By Phil Wirdzek
The 2013 I2SL Annual Conference, held in Minneapolis, Minn., September 24-26, was the 15th consecutive lab sustainability conference for high-tech facility
engineers, architects, planners, operators, and
owners. Formerly known as the Labs21 Annual
Conference, the I2SL conference showcased the
accomplishments and experiences of the high-tech facility industry by offering a variety of
parallel technical tracks and symposia.
Conference attendees shared some of their
most successful and cutting-edge strategies and
challenges to building and maintaining energy-efficient and environmentally sustainable
labs and related high-tech facilities. Along with
Laboratory Design and its parent publication,
R&D Magazine, I am pleased to provide the following selected and expanded abstracts from the
2013 I2SL Annual Conference.
• Sustainable renovation in energy-intensive
lab while improving EH&S. Pierre-Luc Baril
• The sustainability opportunities of innovative lab vacuum technology. Peter Coffey
• Applying BAS to help users conserve energy.
• Labs/research campuses: Net-zero energy,
closed-loop design and regenerative design.
These additional abstracts will also be
featured in the digital edition and on our website
• The Celgene Project: Making the impossible,
possible. Don Holden
• Lab energy reduction and operational
improvement through the 2012 Freezer
Challenge. Liz York, Debbie Kuehl and
• Lab fume hoods for high heat load: A special
challenge needs a special design. By Juergen
• Framework for functional design: Labs that
work for their users. Kevin Mussler and
• Engaging lab users through best practices,
green chemistry principles to achieve sustainability. Sudhakar Reddy
• Powered plenum bypass: Reduce lab exhaust
fan energy, maintain safety. Joel Good and
• Ventilated caging: Strategies for reducing
high HVAC costs. Michael Semenuk
• Sustainable characteristic of a pharmaceutical lab in Mozambique. Thomas Serruto and
• A review of recent changes in current lab
ACH rate standards, guidelines. Gordon
program at Penn State Univ. Tabitha Sprau
Coulter and Craig R. Dubler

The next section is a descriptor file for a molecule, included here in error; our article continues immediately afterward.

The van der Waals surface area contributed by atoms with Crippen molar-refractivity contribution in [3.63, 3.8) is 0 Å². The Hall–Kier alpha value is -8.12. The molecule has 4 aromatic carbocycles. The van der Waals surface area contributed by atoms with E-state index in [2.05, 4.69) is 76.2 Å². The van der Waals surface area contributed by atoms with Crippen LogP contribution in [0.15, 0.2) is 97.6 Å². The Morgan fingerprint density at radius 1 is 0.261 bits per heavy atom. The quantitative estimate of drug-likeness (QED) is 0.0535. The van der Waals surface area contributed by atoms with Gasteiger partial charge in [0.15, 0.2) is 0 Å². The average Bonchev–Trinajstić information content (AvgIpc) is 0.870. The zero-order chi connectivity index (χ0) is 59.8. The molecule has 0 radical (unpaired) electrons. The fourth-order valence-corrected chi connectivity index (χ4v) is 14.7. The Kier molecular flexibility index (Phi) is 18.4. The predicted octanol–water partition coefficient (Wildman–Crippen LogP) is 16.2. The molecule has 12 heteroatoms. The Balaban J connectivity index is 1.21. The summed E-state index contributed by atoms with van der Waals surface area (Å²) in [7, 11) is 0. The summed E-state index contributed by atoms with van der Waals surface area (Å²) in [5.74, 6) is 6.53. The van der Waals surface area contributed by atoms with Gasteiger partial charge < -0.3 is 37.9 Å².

• Daylight harvesting for research labs. Jim
Walsh and Kevin Chriswell
• Tuned mass dampers: A smart component in
sustainable lab design. Michael Wesolowsky
If you were unable to attend the conference,
please visit I2SL’s Website to view the con-
ference agenda. I also encourage you to visit
I2SL’s E-Library to review additional technical
papers on various topics in lab sustainability.
I2SL also welcomes your submissions to its
E-Library. Additionally, presentations from
the 2013 I2SL Annual Conference and Labs21
Annual Conferences as far back as 2002 are also
available to I2SL members. Learn more about
becoming an I2SL member and gaining access
to this valuable body of work.
In looking forward to next year’s conference,
I invite you to attend the 2014 I2SL Annual
Conference to be held at the Caribe Royale hotel
in Orlando, Fla., September 22-24, 2014, with
pre-conference events taking place on September
21st. While the conference name has changed,
its content, quality and value have not. The 2014
I2SL Annual Conference remains the country’s
premier educational and networking opportunity for those who design, build and operate
sustainable labs. Learn more about this event
and other ways to get involved with I2SL through
its membership program, sponsorships and
chapters that are forming around the country by
visiting us at www.i2sl.org.
Phil Wirdzek is president and executive director of the International Institute for Sustainable
Sustainable renovation in energy-intensive
lab while improving EH&S: Otto Maass
Chemistry Building, McGill Univ.
Labs were designed to be generic and accessible to a broad range of users.
By Pierre-Luc Baril, LEED
The Otto Maass Building, built in 1964 and located on
the McGill Univ. campus
in downtown Montreal,
is dedicated to education
and research in chemistry.
The total gross floor area is
140,000 sf of which 60% are
labs. With an average fume
hood density of around ten
chemical fume hoods per
5,000 sf (including mechanical rooms and office spaces
for a total of 235 chemical
fume hoods), this building was, in 2008, the
biggest energy user of the campus (around 13%
of the total energy consumption of the whole
campus for only 1.9% of the floor area).
McGill decided, in 2009, to completely renovate 37,500 sf of labs and all mechanical rooms
and distribution shafts serving lab areas, while
maintaining most of its operations in the rest of
the building. The objectives of the project were
to improve safety and comfort for the users,
to increase energy efficiency and flexibility, to
maintain operations while retrofitting labs and
to minimize impacts on the environment.
The biggest concern was to maintain a safe,
secure and healthy environment for users
while replacing all HVAC equipment during
the 12-month construction, which included
the winter period with temperatures as low as
- 20 F. One solution was to install temporary
HVAC systems in the courtyard for a total of
120,000 cfm of 100% fresh air to supply the
spaces that were left occupied. A total capacity
of 150,000 cfm of new systems was installed.
The energy-efficient installations include:
• VAV terminal devices and fume hood.
• Motion sensors for light and fume hoods.